Jun 17th 2010
June 23rd, 2010 @ 8 o’clock
Hallwalls Contemporary Arts Center
Co-founder Daïchi Saïto will be in Buffalo to present films and videos of the Montreal based art-collective Double Negative Collective, including his hypnotic collaboration with violinist Malcolm Goldstein, Trees of Syntax, Leaves of Axis. This screening has been generously supported by the Canadian-American Studies Program, the Department of Media Study at SUNY Buffalo and Hallwalls!
The evening’s full line-up:
(Daïchi Saïto, 16mm, b&w, optical mono, 8min., 2003)
- Chasmic Dance
(Daïchi Saïto, 16mm, b&w, silent 24fps, 6min., 2004)
- Blind Alley Augury
(Daïchi Saïto, super-8, color, silent 18fps, 3min., 2006)
- All That Rises
(Daïchi Saïto, 16mm, color, optical mono, 7min., 2007)
- Green Fuse
(Daïchi Saïto, super-8, color, silent 18fps, 3min., 2008)
- Trees of Syntax, Leaves of Axis
(Daïchi Saïto, 35mm, 1.37:1, color, Dolby SR, 10min., 2009)
(Due to the unavailability of a portable 35mm projector, this film willl be screened on miniDV)
(Eduardo Menz, Digital 8, color, 5min., sound, 2007)
- Cronograma de un tiempo inexistente / Chronogram of Inexistent Time
(Malena Szlam, 35mm to HD, color, silent, 6min., 2008)
- Western Sunburn
(Karl Lemieux, 16mm to DV, b&w and color, sound, 10min., 2007)
(Mike Rollo, 16mm to DV, b&w, sound, 2:45min., 2008)
- Bajo tu lámina de agujero profundo / Beneath Your Skin of Deep Hollow
(Malena Szlam, super-8, color, silent 18fps, 3min., 2009)
Originally from Japan, Daïchi Saïto is an independent filmmaker based in Montreal. As a co-founder of the Double Negative Collective a Montreal-based group of film/video/installation/projection performance artists dedicated to the exhibition and production of experimental cinema, Saïto has been actively involved in the local artistic community. The films of Saïto… READ MORE…
Dec 18th 2009
Professor Sarah Elder is among the the first fellows to receive UB’s Civic Engagement and Public Policy research initiative award.
Quoted from the UB News Center:
BUFFALO, N.Y. — The University at Buffalo has named the first fellows to be funded by the university’s Civic Engagement and Public Policy (CEPP) research initiative, one of eight areas identified in the UB 2020 Strategic Plan as the embodiment of a particular tradition of excellence at the university.
They will establish projects to address social justice issues linked to dramatic climate change in the town of Emmonak, Alaska; to urban agriculture and food security in Buffalo, N.Y.; and to schemes for publicly financing economic-development programs in Chester, Pa.
The fellows are Sarah Elder, professor, Department of Media Study, and adjunct professor of anthropology; Christopher Mele, PhD, associate professor, Department of Sociology; and Sara Metcalf, PhD, assistant professor, Department of Geography.
Elder, an internationally celebrated, award-winning ethnographic filmmaker is known in particular for her 25 years of documentary work among Alaskan Eskimos and other indigenous Arctic peoples. She will conduct a project titled “Surviving Climate Change: Impacts, Responses, Strategies and Resilience in an Alaska Native Village.”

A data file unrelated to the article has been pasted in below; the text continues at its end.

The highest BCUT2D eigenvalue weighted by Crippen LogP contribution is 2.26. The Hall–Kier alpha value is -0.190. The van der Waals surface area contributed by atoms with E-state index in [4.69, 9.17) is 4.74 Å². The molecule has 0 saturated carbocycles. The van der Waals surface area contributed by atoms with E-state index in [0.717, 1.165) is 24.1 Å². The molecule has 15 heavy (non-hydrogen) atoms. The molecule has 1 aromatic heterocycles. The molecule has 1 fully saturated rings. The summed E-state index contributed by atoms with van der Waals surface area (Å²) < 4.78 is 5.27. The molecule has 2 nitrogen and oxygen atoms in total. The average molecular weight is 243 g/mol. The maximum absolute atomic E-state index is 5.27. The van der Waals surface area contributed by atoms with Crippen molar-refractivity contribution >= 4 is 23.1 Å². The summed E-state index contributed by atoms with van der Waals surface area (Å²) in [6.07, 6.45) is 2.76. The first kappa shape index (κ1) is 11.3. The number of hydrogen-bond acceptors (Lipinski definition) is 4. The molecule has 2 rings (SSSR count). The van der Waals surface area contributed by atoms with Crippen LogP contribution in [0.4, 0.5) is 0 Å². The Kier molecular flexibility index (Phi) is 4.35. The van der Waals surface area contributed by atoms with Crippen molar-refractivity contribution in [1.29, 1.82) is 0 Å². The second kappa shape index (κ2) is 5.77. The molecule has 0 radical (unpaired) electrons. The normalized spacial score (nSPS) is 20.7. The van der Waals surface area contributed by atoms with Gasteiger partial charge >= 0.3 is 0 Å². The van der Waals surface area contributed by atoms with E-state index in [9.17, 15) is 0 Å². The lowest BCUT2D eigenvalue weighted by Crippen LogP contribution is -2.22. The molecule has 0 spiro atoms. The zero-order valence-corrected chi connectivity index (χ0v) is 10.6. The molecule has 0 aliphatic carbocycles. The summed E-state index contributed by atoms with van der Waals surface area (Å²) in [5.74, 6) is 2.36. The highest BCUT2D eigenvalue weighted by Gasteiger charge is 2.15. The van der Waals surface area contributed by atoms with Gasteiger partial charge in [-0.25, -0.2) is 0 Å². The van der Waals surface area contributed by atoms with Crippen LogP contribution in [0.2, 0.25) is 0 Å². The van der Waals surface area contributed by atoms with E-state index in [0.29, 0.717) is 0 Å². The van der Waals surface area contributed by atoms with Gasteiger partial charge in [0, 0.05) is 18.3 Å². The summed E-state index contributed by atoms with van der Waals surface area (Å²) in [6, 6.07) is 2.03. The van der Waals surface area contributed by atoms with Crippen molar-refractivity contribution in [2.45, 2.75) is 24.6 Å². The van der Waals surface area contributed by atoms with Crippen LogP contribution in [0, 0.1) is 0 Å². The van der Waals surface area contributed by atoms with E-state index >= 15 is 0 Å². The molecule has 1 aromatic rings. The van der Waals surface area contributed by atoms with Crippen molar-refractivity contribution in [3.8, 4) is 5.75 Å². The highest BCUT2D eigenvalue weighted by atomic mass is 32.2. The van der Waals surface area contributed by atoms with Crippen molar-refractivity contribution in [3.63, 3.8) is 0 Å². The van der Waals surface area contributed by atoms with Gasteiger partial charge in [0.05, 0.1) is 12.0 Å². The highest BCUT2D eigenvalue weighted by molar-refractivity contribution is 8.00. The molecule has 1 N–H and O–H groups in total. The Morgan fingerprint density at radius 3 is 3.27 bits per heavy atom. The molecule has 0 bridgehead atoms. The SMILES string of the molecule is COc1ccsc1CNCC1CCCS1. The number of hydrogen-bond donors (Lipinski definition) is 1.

Using documentary video and ethnographic fieldwork, the project will research and document the economic and social consequences of climate change in the remote Yup’ik Eskimo village of Emmonak, Alaska, which sits on the Yukon River and the Bering Sea coast.
Read the full press release here: http://www.buffalo.edu/news/10741.
Oct 16th 2009
Seven DMS graduate students have been awarded grants through the Center for the Moving Image (CMI) in the Department of Media Study to support individual films based on their participation in “The Bridge: An International Art Initiative”.
Last spring the CMI hosted Richard Foreman, a pioneer of American avant-garde theater, and his collaborator Sophie Haviland for an intensive two week film and theater production at the Ukrainian Center in Buffalo. The footage created from that project is now part of “The Bridge”, which has been to nine countries conducting similar workshops. The students will be using the footage made in Buffalo to create their own films.
The seven grant recipients for 2009-10 are: Anna Scime ($1000), Scott Ries ($1000), Kerri Kieser ($1000), Yuichiro Yamada ($1000), Olivier Delrieu-Schulze ($1000), Loren Sonnenberg ($1000), and Brett Williams ($500). A screening of their work will be held in Buffalo and New York City next spring.
Emmy award-winning filmmaker Elliot Caplan, Artistic Director of the CMI and UB professor of Media Study said, “We were the first location chosen in the United States for this prestigious and far-reaching project. We are thrilled that our students will be able to contribute to its continued success and capitalize on this opportunity by producing another generation of work.”
The grants were made possible through the generous support of the Liberace Foundation and the Dean’s Office in the UB College of Arts and Sciences.
For more information on The Bridge: http://www.bridgefilm.com/Site/INDEX/INDEX.html